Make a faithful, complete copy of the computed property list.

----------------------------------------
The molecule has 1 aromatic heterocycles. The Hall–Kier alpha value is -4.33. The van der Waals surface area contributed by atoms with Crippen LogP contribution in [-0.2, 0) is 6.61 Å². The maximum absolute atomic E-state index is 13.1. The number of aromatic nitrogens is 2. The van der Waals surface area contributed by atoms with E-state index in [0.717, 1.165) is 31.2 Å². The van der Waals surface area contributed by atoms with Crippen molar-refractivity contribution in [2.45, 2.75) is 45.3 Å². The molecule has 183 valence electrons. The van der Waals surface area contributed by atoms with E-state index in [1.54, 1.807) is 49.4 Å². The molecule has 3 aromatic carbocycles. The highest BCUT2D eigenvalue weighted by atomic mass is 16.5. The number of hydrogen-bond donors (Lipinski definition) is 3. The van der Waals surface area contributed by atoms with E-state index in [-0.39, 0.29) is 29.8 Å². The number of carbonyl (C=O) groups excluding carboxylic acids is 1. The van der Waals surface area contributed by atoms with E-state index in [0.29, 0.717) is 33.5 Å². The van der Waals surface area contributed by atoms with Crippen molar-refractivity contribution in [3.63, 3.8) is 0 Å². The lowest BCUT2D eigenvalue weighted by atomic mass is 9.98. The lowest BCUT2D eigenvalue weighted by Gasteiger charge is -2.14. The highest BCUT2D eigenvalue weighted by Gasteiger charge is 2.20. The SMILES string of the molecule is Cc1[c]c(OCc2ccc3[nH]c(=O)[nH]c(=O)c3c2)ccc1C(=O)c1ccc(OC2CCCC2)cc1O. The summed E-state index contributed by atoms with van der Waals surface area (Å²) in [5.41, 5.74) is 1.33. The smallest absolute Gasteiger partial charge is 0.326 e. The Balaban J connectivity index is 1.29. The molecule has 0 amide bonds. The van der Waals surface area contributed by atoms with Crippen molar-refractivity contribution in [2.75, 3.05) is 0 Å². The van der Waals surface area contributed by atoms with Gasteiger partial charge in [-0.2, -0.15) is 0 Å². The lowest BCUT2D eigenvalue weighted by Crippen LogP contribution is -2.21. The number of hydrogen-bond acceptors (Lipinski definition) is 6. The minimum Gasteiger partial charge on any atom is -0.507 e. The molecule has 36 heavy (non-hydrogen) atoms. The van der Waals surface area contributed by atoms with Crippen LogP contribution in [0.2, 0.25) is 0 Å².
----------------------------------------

The molecule has 1 aromatic heterocycles. The Hall–Kier alpha value is -4.33. The van der Waals surface area contributed by atoms with Crippen LogP contribution in [-0.2, 0) is 6.61 Å². The maximum absolute atomic E-state index is 13.1. The number of aromatic nitrogens is 2. The van der Waals surface area contributed by atoms with E-state index in [0.717, 1.165) is 31.2 Å². The van der Waals surface area contributed by atoms with Crippen molar-refractivity contribution in [2.45, 2.75) is 45.3 Å². The molecule has 183 valence electrons. The van der Waals surface area contributed by atoms with E-state index in [1.54, 1.807) is 49.4 Å². The molecule has 3 aromatic carbocycles. The highest BCUT2D eigenvalue weighted by atomic mass is 16.5. The number of hydrogen-bond donors (Lipinski definition) is 3. The van der Waals surface area contributed by atoms with E-state index in [-0.39, 0.29) is 29.8 Å². The number of carbonyl (C=O) groups excluding carboxylic acids is 1. The van der Waals surface area contributed by atoms with E-state index in [0.29, 0.717) is 33.5 Å². The van der Waals surface area contributed by atoms with Crippen molar-refractivity contribution in [3.63, 3.8) is 0 Å². The lowest BCUT2D eigenvalue weighted by atomic mass is 9.98. The lowest BCUT2D eigenvalue weighted by Gasteiger charge is -2.14. The highest BCUT2D eigenvalue weighted by Gasteiger charge is 2.20. The SMILES string of the molecule is Cc1[c]c(OCc2ccc3[nH]c(=O)[nH]c(=O)c3c2)ccc1C(=O)c1ccc(OC2CCCC2)cc1O. The summed E-state index contributed by atoms with van der Waals surface area (Å²) in [5.41, 5.74) is 1.33. The smallest absolute Gasteiger partial charge is 0.326 e. The Balaban J connectivity index is 1.29. The molecule has 0 amide bonds. The van der Waals surface area contributed by atoms with Crippen molar-refractivity contribution in [2.75, 3.05) is 0 Å². The van der Waals surface area contributed by atoms with Gasteiger partial charge in [-0.2, -0.15) is 0 Å². The lowest BCUT2D eigenvalue weighted by Crippen LogP contribution is -2.21. The number of hydrogen-bond acceptors (Lipinski definition) is 6. The minimum Gasteiger partial charge on any atom is -0.507 e. The molecule has 36 heavy (non-hydrogen) atoms. The van der Waals surface area contributed by atoms with Crippen LogP contribution in [0.2, 0.25) is 0 Å².